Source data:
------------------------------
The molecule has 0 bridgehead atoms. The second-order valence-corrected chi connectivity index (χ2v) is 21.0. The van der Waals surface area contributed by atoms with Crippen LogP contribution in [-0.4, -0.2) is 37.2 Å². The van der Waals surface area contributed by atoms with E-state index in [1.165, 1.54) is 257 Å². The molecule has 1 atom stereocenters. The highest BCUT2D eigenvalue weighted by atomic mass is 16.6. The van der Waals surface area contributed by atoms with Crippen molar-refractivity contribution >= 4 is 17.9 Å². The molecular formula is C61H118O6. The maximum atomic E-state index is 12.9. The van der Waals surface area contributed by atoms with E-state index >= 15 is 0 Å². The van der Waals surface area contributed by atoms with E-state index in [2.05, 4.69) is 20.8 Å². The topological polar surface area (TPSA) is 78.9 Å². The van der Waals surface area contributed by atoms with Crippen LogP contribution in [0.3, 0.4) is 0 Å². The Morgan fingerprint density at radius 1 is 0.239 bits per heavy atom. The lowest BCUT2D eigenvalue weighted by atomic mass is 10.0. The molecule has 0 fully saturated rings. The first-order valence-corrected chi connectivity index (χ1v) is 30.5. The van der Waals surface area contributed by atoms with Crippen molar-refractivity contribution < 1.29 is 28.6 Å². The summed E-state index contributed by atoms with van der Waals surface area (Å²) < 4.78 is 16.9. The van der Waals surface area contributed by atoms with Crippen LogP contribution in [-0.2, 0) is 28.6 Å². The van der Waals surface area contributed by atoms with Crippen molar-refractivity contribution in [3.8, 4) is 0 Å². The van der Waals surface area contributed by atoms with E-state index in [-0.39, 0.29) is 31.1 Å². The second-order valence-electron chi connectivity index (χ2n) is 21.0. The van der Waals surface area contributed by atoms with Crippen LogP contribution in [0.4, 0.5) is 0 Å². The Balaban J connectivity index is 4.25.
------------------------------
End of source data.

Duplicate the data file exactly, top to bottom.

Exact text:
The molecule has 0 bridgehead atoms. The second-order valence-corrected chi connectivity index (χ2v) is 21.0. The van der Waals surface area contributed by atoms with Crippen LogP contribution in [-0.4, -0.2) is 37.2 Å². The van der Waals surface area contributed by atoms with E-state index in [1.165, 1.54) is 257 Å². The molecule has 1 atom stereocenters. The highest BCUT2D eigenvalue weighted by atomic mass is 16.6. The van der Waals surface area contributed by atoms with Crippen molar-refractivity contribution >= 4 is 17.9 Å². The molecular formula is C61H118O6. The maximum atomic E-state index is 12.9. The van der Waals surface area contributed by atoms with E-state index >= 15 is 0 Å². The van der Waals surface area contributed by atoms with E-state index in [2.05, 4.69) is 20.8 Å². The topological polar surface area (TPSA) is 78.9 Å². The van der Waals surface area contributed by atoms with Crippen LogP contribution in [0.3, 0.4) is 0 Å². The Morgan fingerprint density at radius 1 is 0.239 bits per heavy atom. The lowest BCUT2D eigenvalue weighted by atomic mass is 10.0. The molecule has 0 fully saturated rings. The first-order valence-corrected chi connectivity index (χ1v) is 30.5. The van der Waals surface area contributed by atoms with Crippen molar-refractivity contribution < 1.29 is 28.6 Å². The summed E-state index contributed by atoms with van der Waals surface area (Å²) < 4.78 is 16.9. The van der Waals surface area contributed by atoms with Crippen LogP contribution in [-0.2, 0) is 28.6 Å². The van der Waals surface area contributed by atoms with Crippen molar-refractivity contribution in [3.8, 4) is 0 Å². The van der Waals surface area contributed by atoms with E-state index in [-0.39, 0.29) is 31.1 Å². The second-order valence-electron chi connectivity index (χ2n) is 21.0. The van der Waals surface area contributed by atoms with Crippen LogP contribution in [0.4, 0.5) is 0 Å². The Balaban J connectivity index is 4.25.